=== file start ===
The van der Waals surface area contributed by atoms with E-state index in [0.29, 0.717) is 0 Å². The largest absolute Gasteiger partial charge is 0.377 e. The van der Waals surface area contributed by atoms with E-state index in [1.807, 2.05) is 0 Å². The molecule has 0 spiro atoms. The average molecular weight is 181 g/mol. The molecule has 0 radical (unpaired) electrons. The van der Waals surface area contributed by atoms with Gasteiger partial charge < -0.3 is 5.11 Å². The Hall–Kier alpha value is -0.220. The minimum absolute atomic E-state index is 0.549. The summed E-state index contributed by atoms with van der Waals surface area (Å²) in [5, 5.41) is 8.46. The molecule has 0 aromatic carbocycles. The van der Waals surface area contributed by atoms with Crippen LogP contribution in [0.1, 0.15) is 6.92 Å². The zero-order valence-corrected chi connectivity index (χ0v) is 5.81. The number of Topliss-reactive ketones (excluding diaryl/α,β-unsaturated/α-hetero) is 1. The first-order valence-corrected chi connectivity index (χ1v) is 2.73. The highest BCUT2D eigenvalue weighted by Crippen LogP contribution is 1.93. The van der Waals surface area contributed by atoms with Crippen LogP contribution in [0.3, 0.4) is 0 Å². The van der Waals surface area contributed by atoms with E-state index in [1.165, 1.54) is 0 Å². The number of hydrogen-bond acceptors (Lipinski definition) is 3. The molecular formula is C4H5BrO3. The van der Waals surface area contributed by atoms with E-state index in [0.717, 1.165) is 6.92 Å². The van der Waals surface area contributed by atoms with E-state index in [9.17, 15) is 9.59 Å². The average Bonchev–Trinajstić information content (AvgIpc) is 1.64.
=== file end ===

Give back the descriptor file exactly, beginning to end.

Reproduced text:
The van der Waals surface area contributed by atoms with E-state index in [0.29, 0.717) is 0 Å². The largest absolute Gasteiger partial charge is 0.377 e. The van der Waals surface area contributed by atoms with E-state index in [1.807, 2.05) is 0 Å². The molecule has 0 spiro atoms. The average molecular weight is 181 g/mol. The molecule has 0 radical (unpaired) electrons. The van der Waals surface area contributed by atoms with Gasteiger partial charge < -0.3 is 5.11 Å². The Hall–Kier alpha value is -0.220. The minimum absolute atomic E-state index is 0.549. The summed E-state index contributed by atoms with van der Waals surface area (Å²) in [5, 5.41) is 8.46. The molecule has 0 aromatic carbocycles. The van der Waals surface area contributed by atoms with Crippen LogP contribution in [0.1, 0.15) is 6.92 Å². The zero-order valence-corrected chi connectivity index (χ0v) is 5.81. The number of Topliss-reactive ketones (excluding diaryl/α,β-unsaturated/α-hetero) is 1. The first-order valence-corrected chi connectivity index (χ1v) is 2.73. The highest BCUT2D eigenvalue weighted by Crippen LogP contribution is 1.93. The van der Waals surface area contributed by atoms with Crippen LogP contribution in [0.3, 0.4) is 0 Å². The van der Waals surface area contributed by atoms with E-state index in [1.165, 1.54) is 0 Å². The number of hydrogen-bond acceptors (Lipinski definition) is 3. The molecular formula is C4H5BrO3. The van der Waals surface area contributed by atoms with E-state index in [0.717, 1.165) is 6.92 Å². The van der Waals surface area contributed by atoms with E-state index in [9.17, 15) is 9.59 Å². The average Bonchev–Trinajstić information content (AvgIpc) is 1.64.